# How to simulate a calibrated prediction model given prevalence and auc

I want to be able to simulate a prediction model given some prevalence of the event and the AUC of the model. I followed the method proposed here but, although this works for giving AUC and predicted values, the predictions aren't well-calibrated.

library(tidyverse)
library(AUC)

get_sample <- function(auc, n_samples, prevalence, scale=T){
# https://stats.stackexchange.com/questions/422926/generate-synthetic-data-given-auc
t <- sqrt(log(1/(1-auc)**2))
z <- t-((2.515517 + 0.802853*t + 0.0103328*t**2) /
(1 + 1.432788*t + 0.189269*t**2 + 0.001308*t**3))
d <- z*sqrt(2)

n_neg <- round(n_samples*(1-prevalence))
n_pos <- round(n_samples*prevalence)

x <- c(rnorm(n_neg, mean=0), rnorm(n_pos, mean=d))
y <- c(rep(0, n_neg), rep(1, n_pos))

if(scale){
x <- (x-min(x)) / (max(x)-min(x))
}
return(data.frame(predicted=x, actual=y))
}

df_preds <- get_sample(auc=0.8, n_samples=2000, prevalence=0.1) %>%
mutate(predicted_interval=cut(predicted, seq(0,1,0.1), labels=FALSE)/10-0.05)

# problem with this approach is that it doesn't lead to well calibrated predictions
df_preds %>%
group_by(predicted_interval) %>%
summarize(mean_actual=mean(actual)) %>%
ggplot(aes(predicted_interval, mean_actual)) +
geom_line(alpha=0.3) +
geom_point()+
geom_abline()+
theme_bw() +
scale_x_continuous(limits=c(0, 1)) + scale_y_continuous(limits=c(0, 1))

To ensure that the predictions that I get are well-calibrated, I thought to sample from a beta-distribution and sample the outcome c(0,1) based on the given probability.

get_beta_preds <- function(alpha, beta, n){
cat(glue::glue("population prevalence:{round(alpha/(alpha+beta), 4)}\n\n"))
predicted_probs <- rbeta(n=n, shape1=alpha, shape2=beta)
f <- function(x) sample(c(0, 1), 1, prob=c(1-x, x))
predicted_classes <- map_dbl(predicted_probs, f)

cat(glue::glue("observed AUC:{round(auc(roc(predicted_probs, as.factor(predicted_classes))), 4)}"))
data.frame(predicted=predicted_probs, actual=predicted_classes)
}

# these give the same prevalence but different AUC
df_beta_preds <- get_beta_preds(1, 2, 100000)
df_beta_preds <- get_beta_preds(1.5, 3, 100000)

df_beta_preds %>%
mutate(predicted_interval=cut(predicted, seq(0,1,0.1), labels=FALSE)/10-0.05)%>%
group_by(predicted_interval) %>%
summarize(mean_actual=mean(actual)) %>%
ggplot(aes(predicted_interval, mean_actual)) +
geom_line(alpha=0.3) +
geom_point()+
geom_abline()+
theme_bw() +
scale_x_continuous(limits=c(0, 1)) + scale_y_continuous(limits=c(0, 1))

These give well-calibrated predictions but I don't know what the "population" AUC would be for a given beta distribution. In the code above, I generate probabilities and classes under two beta-distributions with the same expected mean - these give different AUCs with large samples, so I assume that there is some relationship between (alpha, beta) and the AUC when classes are sampled directly from the given probabilities.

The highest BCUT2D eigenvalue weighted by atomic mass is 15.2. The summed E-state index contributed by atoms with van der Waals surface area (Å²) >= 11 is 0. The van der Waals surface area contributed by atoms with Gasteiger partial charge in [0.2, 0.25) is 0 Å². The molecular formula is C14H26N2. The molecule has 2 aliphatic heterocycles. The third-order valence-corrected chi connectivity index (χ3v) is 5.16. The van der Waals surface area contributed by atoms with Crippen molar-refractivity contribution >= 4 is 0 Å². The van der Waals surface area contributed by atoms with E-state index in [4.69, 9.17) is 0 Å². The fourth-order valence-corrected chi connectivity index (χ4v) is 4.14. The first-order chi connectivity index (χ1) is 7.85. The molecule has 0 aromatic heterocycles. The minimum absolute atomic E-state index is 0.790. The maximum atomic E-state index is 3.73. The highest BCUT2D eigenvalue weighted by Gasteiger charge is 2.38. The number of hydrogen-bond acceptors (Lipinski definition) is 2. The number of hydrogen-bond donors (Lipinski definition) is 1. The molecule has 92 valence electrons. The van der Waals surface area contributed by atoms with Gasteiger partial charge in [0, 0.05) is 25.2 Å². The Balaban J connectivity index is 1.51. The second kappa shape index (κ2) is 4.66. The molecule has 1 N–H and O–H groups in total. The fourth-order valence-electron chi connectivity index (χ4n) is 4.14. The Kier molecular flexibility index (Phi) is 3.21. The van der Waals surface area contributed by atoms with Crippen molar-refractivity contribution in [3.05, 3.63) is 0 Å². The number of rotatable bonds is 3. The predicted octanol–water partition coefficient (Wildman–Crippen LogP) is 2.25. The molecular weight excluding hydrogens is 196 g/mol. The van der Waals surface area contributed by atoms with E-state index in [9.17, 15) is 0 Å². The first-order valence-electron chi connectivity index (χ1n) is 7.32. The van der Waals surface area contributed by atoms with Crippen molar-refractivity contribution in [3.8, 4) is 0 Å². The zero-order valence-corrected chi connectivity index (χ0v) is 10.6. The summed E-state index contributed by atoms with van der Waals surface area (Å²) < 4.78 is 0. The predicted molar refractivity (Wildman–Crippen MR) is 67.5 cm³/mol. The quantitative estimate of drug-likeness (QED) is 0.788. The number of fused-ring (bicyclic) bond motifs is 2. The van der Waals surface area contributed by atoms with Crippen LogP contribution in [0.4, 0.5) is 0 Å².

I have no idea how to either

1. Force the predicted probabilities in the first approach to be well-calibrated
2. Calculate the expected AUC given the use of alpha and beta in a beta distribution to sample probabilities (and assuming that these probabilities are well-calibrated)

Help regarding either of these would be great. My objective would be to input a given prevalence and AUC, and get calibrated predicted probabilities and classes in return.

• Not quite an answer to your specific question but I typically use one of three methods for scaling my predicted probabilities: 1. a model based scaling technique (platt scaling or isotonic regression) 2. adjust the predicted probabilities based on the known incidence rate 3. if it's a logistic regression model or other linear model you can just adjust the intercept of the model.... I compared these in a gist here: gist.github.com/brshallo/24338a87b33e5d2ac98d200b1ccecfc5 (which was created in service of a tangentially related blog post topic). Maybe can layer one on sim method. Feb 16, 2022 at 23:32

Copied example code you linked to here and then applied platt scaling to the final step:

library(tidyverse)

auc <- 0.95

t <- sqrt(log(1/(1-auc)**2))
z <- t-((2.515517 + 0.802853*t + 0.0103328*t**2) /
(1 + 1.432788*t + 0.189269*t**2 + 0.001308*t**3))
d <- z*sqrt(2)

n <- 10000
x <- c(rnorm(n/2, mean = 0), rnorm(n/2, mean = d))
y <- c(rep(0, n/2), rep(1, n/2))

data <- tibble(outcome = y, score = x)

# Applying Platt scaling to predictions / scores
model <- glm(outcome ~ score, family = "binomial", data = data)

df_preds <- bind_cols(
data,
# inverse logit of predictions from logistic regression model
tibble(score_scaled = plogis(predict(model, newdata = data)))
) %>%
mutate(score_interval = cut(score_scaled, seq(0, 1, 0.1), lables = FALSE))

df_preds %>%
group_by(score_interval) %>%
summarize(mean_actual = mean(outcome),
mean_score = mean(score_scaled)) %>%
ggplot(aes(mean_score, mean_actual)) +
geom_line(aes(mean_actual, mean_actual, colour = "calibrated"))+
geom_line(alpha=0.3, group = 1) +
geom_point()+
theme_bw() +
scale_x_continuous(limits=c(0, 1)) +
scale_y_continuous(limits=c(0, 1))

library(AUC)

auc(roc(x, as.factor(y)))
#> [1] 0.9496194

Created on 2022-02-23 by the reprex package (v2.0.0)

• AUC is all about how well ordered / ranked the data is -- it doesn't care if the predictions are a probability, a log-odds, or anything. Here's a link to a gif + talk I gave where I explain AUC in my preferred way of thinking about it: twitter.com/brshallo/status/… Feb 24, 2022 at 2:07
• Perfect - thanks Bryan! Feb 24, 2022 at 19:26